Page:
Treatment and Prognosis

The standard treatment of CEP is with oral corticosteroids, although spontaneous remission may occur in 10% of patients. (3,13,18,24) The hallmark of CEP is a rapid, dramatic response to oral corticosteroids (3,13); however, the majority of patients with CEP tend to relapse once treatment is stopped. The reported incidence of relapse appears to be related to the duration of follow-up, with relapses occurring in 83% of patients followed for 10 years (Table 3).

Relapses are not related to pre-existing asthma and indeed, in some patients, the airways obstruction may not be responsive to bronchodilators. (13) It has been suggested that the likelihood of airways obstruction during the course of the disease is related to the degree of BAL fluid eosinophilia at initial presentation. (3,13)

The response to corticosteroid treatment is characterized by rapid resolution of symptoms, radiologic opacities (Fig. 2), and peripheral eosinophilia; a marked decrease in the eosinophils in BAL fluid after steroid therapy has been demonstrated. (25) However, symptoms and radiologic opacities reappear when the corticosteroid dose is lowered or stopped, and patients usually require a maintenance dose equivalent to or greater than 15 mg of prednisone per day to remain symptom free and without radiographic opacities. (24) Nevertheless, a tapered reduction and cessation of steroid treatment after several months of therapy should be tried in each patient. Evidence of relapse should be based not simply on symptoms, radiographic changes and peripheral eosinophilia, but pulmonary function should be monitored with spirometry, since it is reported that airways obstruction may occur in the absence of other symptoms. (13) As noted above, the majority of patients with CEP require long-term corticosteroid treatment, with the attendant danger of untoward side effects. Inhaled steroid treatment in CEP has not been studied prospectively; there is one brief report of the use of inhaled steroids alone in CEP. (26) However, when inhaled steroids were added to the oral corticosteroid regimen in 5 patients, Naughten et al (24) reported a reduction in the oral corticosteroid maintenance dose in three patients. Another study (16) found that patients with asthma at the time of CEP diagnosis who were treated more frequently with long-term inhaled corticosteroids had fewer relapses of CEP (56 versus 23%) and had a lower number of relapses per year of follow-up (median 0 versus 0.24). The authors conclude that the higher use of inhaled corticosteroids results in a lower incidence of relapses in CEP. (16) We have maintained a 57-year-old female with CEP on inhaled steroids with good results and no relapse for the past 8 years, since 1998. The long-term prognosis of CEP was originally felt to be excellent, (14,18) although longer term patient follow ups have tempered the prognosis somewhat. (3,13,24) There are individual reports of the development of pulmonary fibrosis. (27) CEP has also been reported in association with lymphoma, (19,20) Churg-Strauss syndrome, (22,23) and sarcoidosis, (21) but this appears to be rare, and could be fortuitous. A significant number of patients are likely to require long-term corticosteroid therapy. (3,13,24) Nevertheless, the prognosis appears to be good, so long as treatment is continued, although airways obstruction may develop during the course of the disease, in spite of corticosteroid treatment. (3,13)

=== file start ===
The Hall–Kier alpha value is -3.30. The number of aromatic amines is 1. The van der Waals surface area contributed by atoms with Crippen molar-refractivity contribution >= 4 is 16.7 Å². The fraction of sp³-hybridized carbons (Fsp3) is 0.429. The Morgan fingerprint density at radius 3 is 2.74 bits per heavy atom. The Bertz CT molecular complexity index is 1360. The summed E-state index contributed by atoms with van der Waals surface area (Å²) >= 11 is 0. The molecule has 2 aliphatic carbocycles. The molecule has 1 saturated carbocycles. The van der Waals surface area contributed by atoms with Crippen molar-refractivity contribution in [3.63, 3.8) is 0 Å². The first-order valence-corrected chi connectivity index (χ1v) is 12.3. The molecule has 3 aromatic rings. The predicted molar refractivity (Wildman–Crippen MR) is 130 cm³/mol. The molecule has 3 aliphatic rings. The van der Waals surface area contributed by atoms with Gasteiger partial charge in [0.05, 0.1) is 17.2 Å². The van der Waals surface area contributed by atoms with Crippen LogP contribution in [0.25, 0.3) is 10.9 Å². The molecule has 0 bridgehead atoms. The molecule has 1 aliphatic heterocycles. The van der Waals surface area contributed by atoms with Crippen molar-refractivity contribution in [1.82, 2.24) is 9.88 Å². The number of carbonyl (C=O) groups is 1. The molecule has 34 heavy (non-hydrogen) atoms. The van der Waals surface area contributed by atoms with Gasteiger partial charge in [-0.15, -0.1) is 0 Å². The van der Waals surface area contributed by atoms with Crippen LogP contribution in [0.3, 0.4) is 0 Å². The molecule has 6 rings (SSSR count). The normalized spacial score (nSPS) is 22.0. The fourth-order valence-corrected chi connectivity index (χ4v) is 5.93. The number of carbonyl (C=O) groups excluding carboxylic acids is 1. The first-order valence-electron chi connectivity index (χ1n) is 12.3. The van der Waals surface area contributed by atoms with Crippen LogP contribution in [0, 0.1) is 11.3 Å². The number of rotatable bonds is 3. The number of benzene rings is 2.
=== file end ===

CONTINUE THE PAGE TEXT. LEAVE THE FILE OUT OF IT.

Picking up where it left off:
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6. Olopade CO, Crotty TB, Douglas WW, et al. Chronic eosinophilic pneumonia and idiopathic bronchiolitis obliterans organizing pneumonia: comparison of eosinophil number and degranulation by immunofluorescence staining for eosinophil-derived major basic protein. Mayo Clin Proc 1995;70:137-142.

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20. Hirshberg B, Kramer MR, Lotem M, et al. Chronic eosinophilic pneumonia associated with cutaneous T-cell lymphoma. Am J Hematol 1999;60:143-147.

21. Tani K, Kashio M, Sano N, et al. A case of sarcoidosis associated with chronic eosinophilic pneumonia. J Med Invest 1998;45:131-136.

22. Hueto-Perez-de-Heredia JJ, Dominguez-del-Valle FJ, Garcia E, et al. Chronic eosinophilic pneumonia as a presenting feature of Churg-Strauss syndrome. Eur Respir J 1994;7:1006-1008.

23. Golstein MA, Steinfeld S. Chronic eosinophilic pneumonia followed by Churg-Strauss syndrome. Rev Rheum Engl Ed 1996;63:624-628.

24. Naughton M, Fahy J, FitzGerald MX. Chronic eosinophilic pneumonia: a long-term follow-up of 12 patients. Chest 1993;103:162-165.

25. Takahashi H, Arakawa Y, Oki K, et al. Analysis of bronchoalveolar lavage cells in chronic eosinophilic pneumonia before and during corticosteroid therapy. Int Arch Allergy Immunol 1995;108 (Suppl 1):2-5.